November 25, 2020  
 
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How to Sell to a Business

 

Selling a Family Restaurant

Market shifts affect business values and the family restaurant market has been exceptionally volatile. Here's what you'll need to know to sell a family restaurant during challenging economic times.

We hear it all the time: "I'm waiting until the economy recovers to list my business."
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Success is a factor of preparation, execution and a keen eye for the market. As a business seller, you need to go into the process with the mental goal of presenting your business in the best possible light.

Buyer Concessions

Sellers aren't the only ones who can make concessions in a business sale. In many instances, sellers can request buyer concessions. For example, if the buyer needs seller financing, you can leverage a five-year loan to push for a higher sales price. Although you won't see all of the proceeds upfront, you'll earn interest on the balance and realize a higher price than you would in an all cash deal. Like seller concessions, buyer concessions should be addressed during negotiations, before the preparation of a Letter of Intent.

Leveraging External Resources

Rarely, if ever, do owners sell a family restaurant without outside assistance. Brokers can be an important resource for your sale, especially if you are unfamiliar with the business-for-sale marketplace. Additionally, you may want to hire professionals for legal, valuation and other functions before you put your business on the market. The benefit of soliciting outside assistance early is that seemingly small decisions now can have big consequences later. By consulting professionals throughout the sale of your family restaurant, you can avoid painful tax and legal complications both before and after closing.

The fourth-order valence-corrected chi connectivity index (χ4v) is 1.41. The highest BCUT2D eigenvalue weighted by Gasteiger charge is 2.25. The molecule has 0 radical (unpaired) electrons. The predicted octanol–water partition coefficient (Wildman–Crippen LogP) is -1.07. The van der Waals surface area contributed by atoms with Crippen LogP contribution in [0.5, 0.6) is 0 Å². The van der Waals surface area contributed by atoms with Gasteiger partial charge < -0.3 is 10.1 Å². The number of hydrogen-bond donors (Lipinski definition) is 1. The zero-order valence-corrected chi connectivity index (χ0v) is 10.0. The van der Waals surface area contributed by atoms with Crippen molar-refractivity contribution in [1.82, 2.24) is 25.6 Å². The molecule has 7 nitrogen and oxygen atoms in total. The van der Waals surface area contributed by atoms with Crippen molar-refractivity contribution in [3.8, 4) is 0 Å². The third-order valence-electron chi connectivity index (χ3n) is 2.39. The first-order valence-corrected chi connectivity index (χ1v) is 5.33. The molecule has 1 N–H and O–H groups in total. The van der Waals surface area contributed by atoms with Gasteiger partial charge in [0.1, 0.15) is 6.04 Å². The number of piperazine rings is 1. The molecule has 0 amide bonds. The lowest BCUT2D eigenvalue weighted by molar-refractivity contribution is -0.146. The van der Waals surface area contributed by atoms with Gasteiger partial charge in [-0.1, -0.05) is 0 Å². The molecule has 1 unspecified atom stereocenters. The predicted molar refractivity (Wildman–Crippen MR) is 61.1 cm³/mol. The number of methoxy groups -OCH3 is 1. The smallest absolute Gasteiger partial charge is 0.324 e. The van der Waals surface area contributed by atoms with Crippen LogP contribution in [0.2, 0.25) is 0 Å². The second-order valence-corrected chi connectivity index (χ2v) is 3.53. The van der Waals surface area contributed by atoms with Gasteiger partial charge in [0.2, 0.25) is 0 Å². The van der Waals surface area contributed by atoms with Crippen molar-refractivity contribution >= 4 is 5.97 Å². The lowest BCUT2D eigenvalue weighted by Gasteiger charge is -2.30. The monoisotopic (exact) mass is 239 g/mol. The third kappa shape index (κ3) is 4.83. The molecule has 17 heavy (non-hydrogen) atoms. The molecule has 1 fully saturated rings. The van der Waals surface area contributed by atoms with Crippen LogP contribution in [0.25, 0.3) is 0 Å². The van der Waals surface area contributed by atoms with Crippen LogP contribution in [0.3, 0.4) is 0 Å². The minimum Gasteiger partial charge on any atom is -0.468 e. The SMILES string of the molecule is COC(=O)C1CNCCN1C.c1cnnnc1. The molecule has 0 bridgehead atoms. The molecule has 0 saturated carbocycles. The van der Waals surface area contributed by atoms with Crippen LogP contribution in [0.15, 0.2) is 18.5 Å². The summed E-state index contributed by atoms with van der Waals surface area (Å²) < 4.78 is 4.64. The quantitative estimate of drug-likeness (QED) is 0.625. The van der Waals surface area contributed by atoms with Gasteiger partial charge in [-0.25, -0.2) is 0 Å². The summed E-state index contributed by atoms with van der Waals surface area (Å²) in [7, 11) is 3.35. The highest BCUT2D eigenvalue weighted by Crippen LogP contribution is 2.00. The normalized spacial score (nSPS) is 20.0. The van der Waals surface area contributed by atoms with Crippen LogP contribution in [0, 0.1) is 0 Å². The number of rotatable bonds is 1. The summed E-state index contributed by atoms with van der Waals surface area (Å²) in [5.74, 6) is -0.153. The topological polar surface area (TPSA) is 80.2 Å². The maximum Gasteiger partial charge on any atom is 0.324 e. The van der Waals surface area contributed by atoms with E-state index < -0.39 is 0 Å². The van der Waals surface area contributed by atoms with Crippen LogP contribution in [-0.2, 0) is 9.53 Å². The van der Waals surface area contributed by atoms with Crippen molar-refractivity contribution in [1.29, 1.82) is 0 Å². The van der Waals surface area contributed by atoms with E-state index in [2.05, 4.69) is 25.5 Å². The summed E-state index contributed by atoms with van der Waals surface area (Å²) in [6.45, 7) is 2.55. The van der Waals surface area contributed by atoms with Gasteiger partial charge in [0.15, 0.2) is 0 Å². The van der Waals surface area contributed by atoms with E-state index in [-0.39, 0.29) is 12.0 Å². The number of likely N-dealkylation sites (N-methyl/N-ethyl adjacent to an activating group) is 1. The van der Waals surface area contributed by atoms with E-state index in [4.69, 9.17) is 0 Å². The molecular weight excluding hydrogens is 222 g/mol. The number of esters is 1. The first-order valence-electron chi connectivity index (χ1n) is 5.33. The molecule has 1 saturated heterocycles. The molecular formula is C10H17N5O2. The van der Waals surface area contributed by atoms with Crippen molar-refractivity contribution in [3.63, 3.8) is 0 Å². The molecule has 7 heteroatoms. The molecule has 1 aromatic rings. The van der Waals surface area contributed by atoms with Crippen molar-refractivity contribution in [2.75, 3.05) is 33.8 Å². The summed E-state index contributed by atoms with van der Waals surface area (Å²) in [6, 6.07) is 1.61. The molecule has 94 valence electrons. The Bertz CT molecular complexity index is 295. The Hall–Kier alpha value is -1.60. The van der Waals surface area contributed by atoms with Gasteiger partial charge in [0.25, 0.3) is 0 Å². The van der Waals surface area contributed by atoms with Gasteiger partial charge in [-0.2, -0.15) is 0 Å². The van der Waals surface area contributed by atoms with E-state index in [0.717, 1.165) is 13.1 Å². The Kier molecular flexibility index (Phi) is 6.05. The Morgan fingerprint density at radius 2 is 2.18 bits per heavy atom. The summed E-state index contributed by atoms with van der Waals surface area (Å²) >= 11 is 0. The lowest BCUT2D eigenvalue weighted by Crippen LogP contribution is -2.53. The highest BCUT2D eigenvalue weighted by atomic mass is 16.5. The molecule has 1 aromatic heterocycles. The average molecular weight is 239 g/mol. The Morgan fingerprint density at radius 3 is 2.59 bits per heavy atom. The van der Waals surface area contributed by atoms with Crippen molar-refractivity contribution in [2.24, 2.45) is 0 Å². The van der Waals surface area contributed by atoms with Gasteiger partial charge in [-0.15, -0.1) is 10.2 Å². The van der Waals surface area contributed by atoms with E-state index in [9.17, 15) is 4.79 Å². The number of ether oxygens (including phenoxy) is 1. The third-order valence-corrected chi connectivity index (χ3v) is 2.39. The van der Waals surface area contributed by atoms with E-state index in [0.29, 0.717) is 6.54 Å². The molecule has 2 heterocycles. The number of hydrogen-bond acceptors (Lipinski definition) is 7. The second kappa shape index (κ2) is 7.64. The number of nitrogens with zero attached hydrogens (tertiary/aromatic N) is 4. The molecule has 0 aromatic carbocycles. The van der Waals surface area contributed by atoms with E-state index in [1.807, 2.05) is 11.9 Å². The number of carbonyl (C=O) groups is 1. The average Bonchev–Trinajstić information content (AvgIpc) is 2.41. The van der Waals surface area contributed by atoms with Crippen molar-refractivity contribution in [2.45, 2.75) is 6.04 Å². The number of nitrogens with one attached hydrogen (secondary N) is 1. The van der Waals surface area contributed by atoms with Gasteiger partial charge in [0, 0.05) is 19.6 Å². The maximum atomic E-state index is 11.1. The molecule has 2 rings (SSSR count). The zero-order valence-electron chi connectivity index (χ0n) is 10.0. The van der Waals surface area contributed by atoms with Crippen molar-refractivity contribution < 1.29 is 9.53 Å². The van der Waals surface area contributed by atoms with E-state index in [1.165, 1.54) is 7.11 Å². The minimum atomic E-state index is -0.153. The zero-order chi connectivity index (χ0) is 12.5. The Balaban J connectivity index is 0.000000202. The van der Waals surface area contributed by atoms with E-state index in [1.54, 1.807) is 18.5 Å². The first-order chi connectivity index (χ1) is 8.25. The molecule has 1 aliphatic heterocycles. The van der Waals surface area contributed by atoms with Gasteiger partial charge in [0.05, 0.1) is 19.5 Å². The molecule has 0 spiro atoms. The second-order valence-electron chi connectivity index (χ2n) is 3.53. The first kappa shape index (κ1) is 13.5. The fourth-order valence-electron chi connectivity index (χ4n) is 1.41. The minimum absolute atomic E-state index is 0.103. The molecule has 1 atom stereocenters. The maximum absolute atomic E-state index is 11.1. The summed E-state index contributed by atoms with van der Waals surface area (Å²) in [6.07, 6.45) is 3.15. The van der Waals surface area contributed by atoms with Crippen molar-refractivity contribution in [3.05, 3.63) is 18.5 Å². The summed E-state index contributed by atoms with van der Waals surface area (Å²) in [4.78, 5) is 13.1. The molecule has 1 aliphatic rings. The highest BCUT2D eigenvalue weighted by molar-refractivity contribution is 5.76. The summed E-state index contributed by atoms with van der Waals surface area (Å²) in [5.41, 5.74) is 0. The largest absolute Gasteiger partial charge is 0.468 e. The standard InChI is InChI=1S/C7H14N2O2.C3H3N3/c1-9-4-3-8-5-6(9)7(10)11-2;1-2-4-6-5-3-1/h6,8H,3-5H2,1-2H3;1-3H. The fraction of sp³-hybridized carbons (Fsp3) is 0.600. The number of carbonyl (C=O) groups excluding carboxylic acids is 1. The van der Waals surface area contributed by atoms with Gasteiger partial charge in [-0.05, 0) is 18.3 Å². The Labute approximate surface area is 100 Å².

Preparing for What's Next

So you've decided to sell your family restaurant. That's great -- but have you considered what's next? Are you moving on to another business venture? Are you retiring? many sellers find themselves ill-equipped to handle life after their business and fail to understand that their future plans can influence the sale process. We frequently encounter business sellers who haven't thought enough about their futures to know whether certain concessions (e.g seller financing) are a real possibility. As a result, they make bad decisions during the sale and experience less-than-optimal outcomes.

More Exit Planning Articles

Given your interest in exit planning and in family restaurants, you might find these additional resources to be of interest.

Marketing a Family Restaurant

Why Hire an Exit Planning Consultant

Terms of Investment Banking Agreement

Role of Location In Selling a Business


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